By the time New Mexico finally attained statehood in 1912, it was clear to Santa Fe’s leaders that the vision of a thriving Anglo-American city remained unrealized. While other cities in the state prospered as a result of the railway, Santa Fe’s economy languished. The city’s population, which had stood at 6,600 in 1880, actually fell to 5,600 by 1900.
In response, an imaginative group of city leaders including merchants, and civic and cultural leaders, worked to redefine Santa Fe. They were motivated, in part, by the efforts of Edgar Lee Hewett, an archaeologist who had succeeded in bringing the School of American Archaeology to Santa Fe in 1907 and, subsequently, obtaining the Palace of the Governors as its headquarters.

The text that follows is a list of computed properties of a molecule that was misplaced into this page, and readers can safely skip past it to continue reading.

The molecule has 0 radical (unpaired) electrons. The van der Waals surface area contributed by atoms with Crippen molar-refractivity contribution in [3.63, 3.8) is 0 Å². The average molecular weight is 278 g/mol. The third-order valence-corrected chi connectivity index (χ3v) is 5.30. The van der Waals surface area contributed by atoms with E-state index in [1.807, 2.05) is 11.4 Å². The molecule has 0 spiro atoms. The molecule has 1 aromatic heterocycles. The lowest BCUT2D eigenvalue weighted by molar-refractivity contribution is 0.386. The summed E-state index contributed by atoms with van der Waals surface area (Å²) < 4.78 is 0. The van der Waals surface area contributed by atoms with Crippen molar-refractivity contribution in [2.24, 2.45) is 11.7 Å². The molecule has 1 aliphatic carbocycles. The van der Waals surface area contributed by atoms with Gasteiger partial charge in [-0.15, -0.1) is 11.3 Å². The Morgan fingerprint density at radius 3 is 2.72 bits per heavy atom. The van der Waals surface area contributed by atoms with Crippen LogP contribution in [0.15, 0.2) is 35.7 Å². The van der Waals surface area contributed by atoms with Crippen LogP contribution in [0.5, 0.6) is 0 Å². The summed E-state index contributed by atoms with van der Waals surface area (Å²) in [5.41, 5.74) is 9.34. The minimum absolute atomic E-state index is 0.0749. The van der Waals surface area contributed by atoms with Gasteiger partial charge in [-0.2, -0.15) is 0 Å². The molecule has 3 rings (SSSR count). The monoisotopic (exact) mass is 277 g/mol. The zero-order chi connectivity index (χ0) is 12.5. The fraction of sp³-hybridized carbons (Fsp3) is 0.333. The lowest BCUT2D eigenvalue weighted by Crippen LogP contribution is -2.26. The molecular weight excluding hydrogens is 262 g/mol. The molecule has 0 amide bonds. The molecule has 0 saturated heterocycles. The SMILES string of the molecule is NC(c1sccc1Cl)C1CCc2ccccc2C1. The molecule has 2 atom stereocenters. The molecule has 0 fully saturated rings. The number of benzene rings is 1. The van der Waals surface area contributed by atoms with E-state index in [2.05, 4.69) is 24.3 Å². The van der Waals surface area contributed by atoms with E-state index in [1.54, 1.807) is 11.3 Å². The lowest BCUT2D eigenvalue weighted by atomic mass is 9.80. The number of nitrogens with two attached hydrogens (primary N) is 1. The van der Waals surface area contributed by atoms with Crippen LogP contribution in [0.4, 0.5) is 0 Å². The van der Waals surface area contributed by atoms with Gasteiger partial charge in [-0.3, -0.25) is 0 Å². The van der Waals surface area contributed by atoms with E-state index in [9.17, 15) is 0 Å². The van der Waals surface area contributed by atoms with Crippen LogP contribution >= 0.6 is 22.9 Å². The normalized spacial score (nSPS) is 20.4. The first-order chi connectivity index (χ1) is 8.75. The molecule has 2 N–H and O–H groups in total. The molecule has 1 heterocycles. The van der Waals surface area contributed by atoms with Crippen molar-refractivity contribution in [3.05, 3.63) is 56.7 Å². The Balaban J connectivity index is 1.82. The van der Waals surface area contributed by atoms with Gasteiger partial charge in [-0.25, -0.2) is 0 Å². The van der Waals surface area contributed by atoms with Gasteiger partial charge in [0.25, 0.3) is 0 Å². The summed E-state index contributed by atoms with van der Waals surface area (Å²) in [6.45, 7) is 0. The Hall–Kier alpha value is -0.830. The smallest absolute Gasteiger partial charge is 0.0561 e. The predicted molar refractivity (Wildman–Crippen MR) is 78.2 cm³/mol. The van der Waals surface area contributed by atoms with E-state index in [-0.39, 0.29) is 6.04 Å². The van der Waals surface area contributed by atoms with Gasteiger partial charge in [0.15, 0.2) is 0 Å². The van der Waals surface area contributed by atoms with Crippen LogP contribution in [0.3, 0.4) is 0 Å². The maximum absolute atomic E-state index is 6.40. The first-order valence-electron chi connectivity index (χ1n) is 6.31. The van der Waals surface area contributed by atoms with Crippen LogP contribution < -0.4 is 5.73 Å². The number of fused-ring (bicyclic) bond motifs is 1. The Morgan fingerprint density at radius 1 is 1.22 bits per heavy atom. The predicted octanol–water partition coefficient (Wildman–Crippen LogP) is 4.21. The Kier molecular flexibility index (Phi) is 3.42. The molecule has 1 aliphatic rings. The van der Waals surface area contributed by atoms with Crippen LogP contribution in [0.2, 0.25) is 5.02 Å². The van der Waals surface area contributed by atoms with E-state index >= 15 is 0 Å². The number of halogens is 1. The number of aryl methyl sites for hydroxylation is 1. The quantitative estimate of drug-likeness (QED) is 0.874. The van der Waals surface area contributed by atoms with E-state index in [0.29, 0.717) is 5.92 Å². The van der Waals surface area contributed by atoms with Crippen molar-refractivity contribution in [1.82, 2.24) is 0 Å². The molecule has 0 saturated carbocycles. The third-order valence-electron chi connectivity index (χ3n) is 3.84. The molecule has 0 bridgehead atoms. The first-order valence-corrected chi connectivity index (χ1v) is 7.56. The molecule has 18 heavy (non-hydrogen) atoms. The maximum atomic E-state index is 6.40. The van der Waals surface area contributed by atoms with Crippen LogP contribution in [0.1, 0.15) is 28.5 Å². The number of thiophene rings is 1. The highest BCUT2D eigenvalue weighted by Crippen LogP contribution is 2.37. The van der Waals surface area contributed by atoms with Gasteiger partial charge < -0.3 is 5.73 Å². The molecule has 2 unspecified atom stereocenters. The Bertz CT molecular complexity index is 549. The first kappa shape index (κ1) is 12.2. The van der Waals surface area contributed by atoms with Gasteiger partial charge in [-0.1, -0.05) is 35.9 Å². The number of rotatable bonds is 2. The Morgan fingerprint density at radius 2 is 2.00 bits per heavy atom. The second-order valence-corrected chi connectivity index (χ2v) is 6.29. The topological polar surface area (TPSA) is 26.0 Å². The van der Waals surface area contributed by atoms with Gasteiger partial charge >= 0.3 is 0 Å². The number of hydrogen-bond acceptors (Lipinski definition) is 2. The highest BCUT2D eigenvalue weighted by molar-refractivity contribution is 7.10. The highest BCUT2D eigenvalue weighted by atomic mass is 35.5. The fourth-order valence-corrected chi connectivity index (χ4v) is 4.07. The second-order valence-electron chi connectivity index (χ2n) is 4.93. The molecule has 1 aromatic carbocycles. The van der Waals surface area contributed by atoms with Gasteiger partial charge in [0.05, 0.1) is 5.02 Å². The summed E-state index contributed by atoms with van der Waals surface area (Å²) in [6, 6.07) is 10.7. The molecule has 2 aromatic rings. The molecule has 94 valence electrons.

Hewett and photographer Jesse Nusbaum undertook a remodeling of the Palace, stripping away the Territorial-Period ornamentation added to its exterior in an attempt to restore the building to the Spanish-Colonial appearance. By 1912, the impulse to preserve the “ancient” Santa Fe and its potential for promoting tourism had emerged as the path for economic growth in the city. This interest prompted city leaders to pursue a City Beautiful program in Santa Fe based not on the conventional definition of the Beaux-Arts-inspired City Beautiful movement, but upon the retention of the city’s historic appearance including its narrow winding streets and historic architectural style. This decision to pursue a City Beautiful plan based upon valuing a past that was unique among American cities gave rise to the phrase, “the City Different.”